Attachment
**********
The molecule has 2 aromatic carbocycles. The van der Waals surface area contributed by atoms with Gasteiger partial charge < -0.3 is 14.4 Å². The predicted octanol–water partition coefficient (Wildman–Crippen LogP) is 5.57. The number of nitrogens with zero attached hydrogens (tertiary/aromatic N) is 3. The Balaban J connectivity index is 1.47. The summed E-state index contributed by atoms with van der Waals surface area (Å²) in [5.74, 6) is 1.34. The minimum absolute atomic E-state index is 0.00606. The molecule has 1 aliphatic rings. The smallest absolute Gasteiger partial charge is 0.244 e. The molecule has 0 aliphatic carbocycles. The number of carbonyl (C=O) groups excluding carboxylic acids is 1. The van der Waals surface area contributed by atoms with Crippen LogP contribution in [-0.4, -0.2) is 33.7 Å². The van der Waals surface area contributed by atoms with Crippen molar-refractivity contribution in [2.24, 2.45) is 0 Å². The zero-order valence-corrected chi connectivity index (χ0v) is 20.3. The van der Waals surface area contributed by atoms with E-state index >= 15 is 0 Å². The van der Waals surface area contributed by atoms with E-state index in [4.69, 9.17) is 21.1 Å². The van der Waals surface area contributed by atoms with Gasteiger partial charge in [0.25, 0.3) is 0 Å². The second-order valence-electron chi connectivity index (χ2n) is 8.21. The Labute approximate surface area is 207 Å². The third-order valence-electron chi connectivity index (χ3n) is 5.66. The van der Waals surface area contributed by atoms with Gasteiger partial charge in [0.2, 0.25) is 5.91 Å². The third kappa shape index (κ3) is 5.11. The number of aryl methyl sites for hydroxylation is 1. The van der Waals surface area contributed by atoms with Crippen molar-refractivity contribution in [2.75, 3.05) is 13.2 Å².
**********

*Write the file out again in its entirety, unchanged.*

The molecule has 2 aromatic carbocycles. The van der Waals surface area contributed by atoms with Gasteiger partial charge < -0.3 is 14.4 Å². The predicted octanol–water partition coefficient (Wildman–Crippen LogP) is 5.57. The number of nitrogens with zero attached hydrogens (tertiary/aromatic N) is 3. The Balaban J connectivity index is 1.47. The summed E-state index contributed by atoms with van der Waals surface area (Å²) in [5.74, 6) is 1.34. The minimum absolute atomic E-state index is 0.00606. The molecule has 1 aliphatic rings. The smallest absolute Gasteiger partial charge is 0.244 e. The molecule has 0 aliphatic carbocycles. The number of carbonyl (C=O) groups excluding carboxylic acids is 1. The van der Waals surface area contributed by atoms with Crippen LogP contribution in [-0.4, -0.2) is 33.7 Å². The van der Waals surface area contributed by atoms with Crippen molar-refractivity contribution in [2.24, 2.45) is 0 Å². The zero-order valence-corrected chi connectivity index (χ0v) is 20.3. The van der Waals surface area contributed by atoms with E-state index >= 15 is 0 Å². The van der Waals surface area contributed by atoms with E-state index in [4.69, 9.17) is 21.1 Å². The van der Waals surface area contributed by atoms with Gasteiger partial charge in [0.25, 0.3) is 0 Å². The second-order valence-electron chi connectivity index (χ2n) is 8.21. The Labute approximate surface area is 207 Å². The third-order valence-electron chi connectivity index (χ3n) is 5.66. The van der Waals surface area contributed by atoms with Gasteiger partial charge in [0.2, 0.25) is 5.91 Å². The third kappa shape index (κ3) is 5.11. The number of aryl methyl sites for hydroxylation is 1. The van der Waals surface area contributed by atoms with Crippen molar-refractivity contribution in [2.75, 3.05) is 13.2 Å².